Other issues may arise with existing renters. The existing renters may be ideal tenants, but they may not be prepared to stay in the rental property under a new landlord. The sale of a rental property can be a significant change for renters. If your new renters have lived in the property for an extended period, they are likely to have settled and gotten happy with their present rent amount and lease conditions. However, suppose the former landlord did not raise the rent on an annual basis or did not conduct regular inspections. In that case, your new renters might object to the modifications you must make to safeguard your investment.
Before the Completion of the Sale
Whether you inherited renters that have a month-to-month agreement or on term lease, there are some things you must complete before you close on the tenant-occupied home to ensure their are no hidden issues and the transaction goes well. First, you may want to consider sending a landlord introduction letter to your new renters. This will help put your renters more at ease with the transition and provide the groundwork for a positive landlord-tenant relationship. It will also allow you to provide vital information to your new tenants, such as monthly rent collection and property maintenance.
Finally, because you are taking on the prior landlord’s responsibilities, it is critical that you adequately safeguard your property and yourself. You can reduce your risk by requiring your prospective renters and the property seller to sign an estoppel agreement and to transfer the tenant’s security deposit to you. An estoppel agreement allows future renters to specify existing lease conditions or property allowances. While the lease agreement will cover many of these issues in general, there are others that only an estoppel will handle. For example, if the renter makes a claim when moving out that the security deposit they paid was more than what is on file or that the refrigerator or washer and dryer are theirs and not part of the rental property. You can use the estoppel agreement to refute false allegations in certain circumstances. Knowing that the present property owner would view the Renter Estoppel Agreement should deter the renter from giving inaccurate information.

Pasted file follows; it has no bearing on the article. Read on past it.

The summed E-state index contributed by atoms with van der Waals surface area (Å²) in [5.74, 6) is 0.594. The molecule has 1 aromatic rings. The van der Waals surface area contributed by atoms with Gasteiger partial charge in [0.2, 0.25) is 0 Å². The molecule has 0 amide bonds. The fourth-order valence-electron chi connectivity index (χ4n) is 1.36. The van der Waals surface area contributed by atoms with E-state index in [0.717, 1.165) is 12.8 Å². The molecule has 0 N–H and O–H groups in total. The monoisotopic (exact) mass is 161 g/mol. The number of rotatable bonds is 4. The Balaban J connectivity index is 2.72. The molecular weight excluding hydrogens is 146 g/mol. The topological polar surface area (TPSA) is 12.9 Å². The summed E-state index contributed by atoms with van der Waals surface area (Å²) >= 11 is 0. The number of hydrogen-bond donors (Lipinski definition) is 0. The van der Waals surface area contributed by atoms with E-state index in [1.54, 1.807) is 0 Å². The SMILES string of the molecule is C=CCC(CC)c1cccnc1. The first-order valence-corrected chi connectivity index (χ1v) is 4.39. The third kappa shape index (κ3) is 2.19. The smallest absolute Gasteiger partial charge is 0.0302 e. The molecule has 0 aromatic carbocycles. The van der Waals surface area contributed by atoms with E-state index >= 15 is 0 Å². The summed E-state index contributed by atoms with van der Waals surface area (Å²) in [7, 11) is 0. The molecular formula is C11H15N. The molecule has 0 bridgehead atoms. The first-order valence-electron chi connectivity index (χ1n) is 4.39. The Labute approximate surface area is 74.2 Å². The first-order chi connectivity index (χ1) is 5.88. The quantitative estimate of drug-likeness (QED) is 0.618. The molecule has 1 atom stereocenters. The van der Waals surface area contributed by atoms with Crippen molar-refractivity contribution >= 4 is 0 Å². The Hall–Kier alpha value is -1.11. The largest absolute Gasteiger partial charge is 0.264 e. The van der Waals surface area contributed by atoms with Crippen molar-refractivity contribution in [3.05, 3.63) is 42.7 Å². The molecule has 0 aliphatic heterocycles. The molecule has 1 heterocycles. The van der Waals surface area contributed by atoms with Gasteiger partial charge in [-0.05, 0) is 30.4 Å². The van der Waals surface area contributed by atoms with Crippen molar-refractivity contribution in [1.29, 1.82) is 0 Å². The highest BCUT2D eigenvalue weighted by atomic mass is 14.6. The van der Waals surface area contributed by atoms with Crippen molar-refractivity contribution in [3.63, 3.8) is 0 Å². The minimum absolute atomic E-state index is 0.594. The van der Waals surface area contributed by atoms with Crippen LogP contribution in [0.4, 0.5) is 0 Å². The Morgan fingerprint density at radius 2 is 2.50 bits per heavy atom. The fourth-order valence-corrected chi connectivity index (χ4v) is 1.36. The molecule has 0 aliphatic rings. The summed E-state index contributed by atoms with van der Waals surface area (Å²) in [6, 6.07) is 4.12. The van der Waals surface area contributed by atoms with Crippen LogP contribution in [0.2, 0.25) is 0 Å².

Purchasing occupied rental properties is an excellent option for investors that want to start earning rental revenue right away. Before purchasing a renter-occupied home, check the lease agreement and the seller’s rental screening process to qualify the present renters. Then, continue with a landlord introduction and draft an agreed estoppel agreement if you agree on the lease conditions and are comfortable with the present renters. If your present renters are on a month-to-month agreement, you have additional options for changing the lease as long as you comply with state and local laws. For additional information about rental properties in your area, or if you need professional residential property management, contact Real Property Management Consultants.